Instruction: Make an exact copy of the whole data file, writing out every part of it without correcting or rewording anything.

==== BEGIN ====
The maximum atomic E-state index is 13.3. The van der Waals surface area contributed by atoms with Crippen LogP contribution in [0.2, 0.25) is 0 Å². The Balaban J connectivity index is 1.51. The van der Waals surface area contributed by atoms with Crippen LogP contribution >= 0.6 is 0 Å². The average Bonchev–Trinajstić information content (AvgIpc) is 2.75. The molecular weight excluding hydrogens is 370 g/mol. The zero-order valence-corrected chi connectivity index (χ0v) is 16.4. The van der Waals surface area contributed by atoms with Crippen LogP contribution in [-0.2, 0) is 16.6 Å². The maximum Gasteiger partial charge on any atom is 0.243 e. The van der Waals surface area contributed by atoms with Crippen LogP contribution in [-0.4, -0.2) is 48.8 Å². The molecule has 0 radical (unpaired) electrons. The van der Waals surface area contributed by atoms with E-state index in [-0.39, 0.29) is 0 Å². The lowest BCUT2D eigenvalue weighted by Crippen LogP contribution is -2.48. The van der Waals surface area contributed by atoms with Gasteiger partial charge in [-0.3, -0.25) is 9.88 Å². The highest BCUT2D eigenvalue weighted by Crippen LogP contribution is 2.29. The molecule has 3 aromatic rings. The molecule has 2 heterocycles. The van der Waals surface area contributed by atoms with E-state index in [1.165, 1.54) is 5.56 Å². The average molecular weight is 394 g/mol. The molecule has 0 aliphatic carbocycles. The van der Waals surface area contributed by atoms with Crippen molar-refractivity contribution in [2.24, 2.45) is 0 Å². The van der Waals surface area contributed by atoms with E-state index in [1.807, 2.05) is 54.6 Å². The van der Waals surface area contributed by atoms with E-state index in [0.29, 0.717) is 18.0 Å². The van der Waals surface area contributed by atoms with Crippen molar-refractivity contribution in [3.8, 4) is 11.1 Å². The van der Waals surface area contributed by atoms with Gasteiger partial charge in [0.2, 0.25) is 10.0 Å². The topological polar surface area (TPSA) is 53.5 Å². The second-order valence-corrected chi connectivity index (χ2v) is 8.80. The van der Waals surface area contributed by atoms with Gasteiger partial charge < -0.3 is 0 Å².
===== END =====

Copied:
The maximum atomic E-state index is 13.3. The van der Waals surface area contributed by atoms with Crippen LogP contribution in [0.2, 0.25) is 0 Å². The Balaban J connectivity index is 1.51. The van der Waals surface area contributed by atoms with Crippen LogP contribution >= 0.6 is 0 Å². The average Bonchev–Trinajstić information content (AvgIpc) is 2.75. The molecular weight excluding hydrogens is 370 g/mol. The zero-order valence-corrected chi connectivity index (χ0v) is 16.4. The van der Waals surface area contributed by atoms with Crippen LogP contribution in [-0.2, 0) is 16.6 Å². The maximum Gasteiger partial charge on any atom is 0.243 e. The van der Waals surface area contributed by atoms with Crippen LogP contribution in [-0.4, -0.2) is 48.8 Å². The molecule has 0 radical (unpaired) electrons. The van der Waals surface area contributed by atoms with E-state index in [-0.39, 0.29) is 0 Å². The lowest BCUT2D eigenvalue weighted by Crippen LogP contribution is -2.48. The van der Waals surface area contributed by atoms with Gasteiger partial charge in [-0.3, -0.25) is 9.88 Å². The highest BCUT2D eigenvalue weighted by Crippen LogP contribution is 2.29. The molecule has 3 aromatic rings. The molecule has 2 heterocycles. The van der Waals surface area contributed by atoms with E-state index in [1.165, 1.54) is 5.56 Å². The average molecular weight is 394 g/mol. The molecule has 0 aliphatic carbocycles. The van der Waals surface area contributed by atoms with Crippen molar-refractivity contribution in [2.24, 2.45) is 0 Å². The van der Waals surface area contributed by atoms with E-state index in [1.807, 2.05) is 54.6 Å². The van der Waals surface area contributed by atoms with E-state index in [0.29, 0.717) is 18.0 Å². The van der Waals surface area contributed by atoms with Crippen molar-refractivity contribution in [3.8, 4) is 11.1 Å². The van der Waals surface area contributed by atoms with Gasteiger partial charge in [0.2, 0.25) is 10.0 Å². The topological polar surface area (TPSA) is 53.5 Å². The second-order valence-corrected chi connectivity index (χ2v) is 8.80. The van der Waals surface area contributed by atoms with Gasteiger partial charge < -0.3 is 0 Å².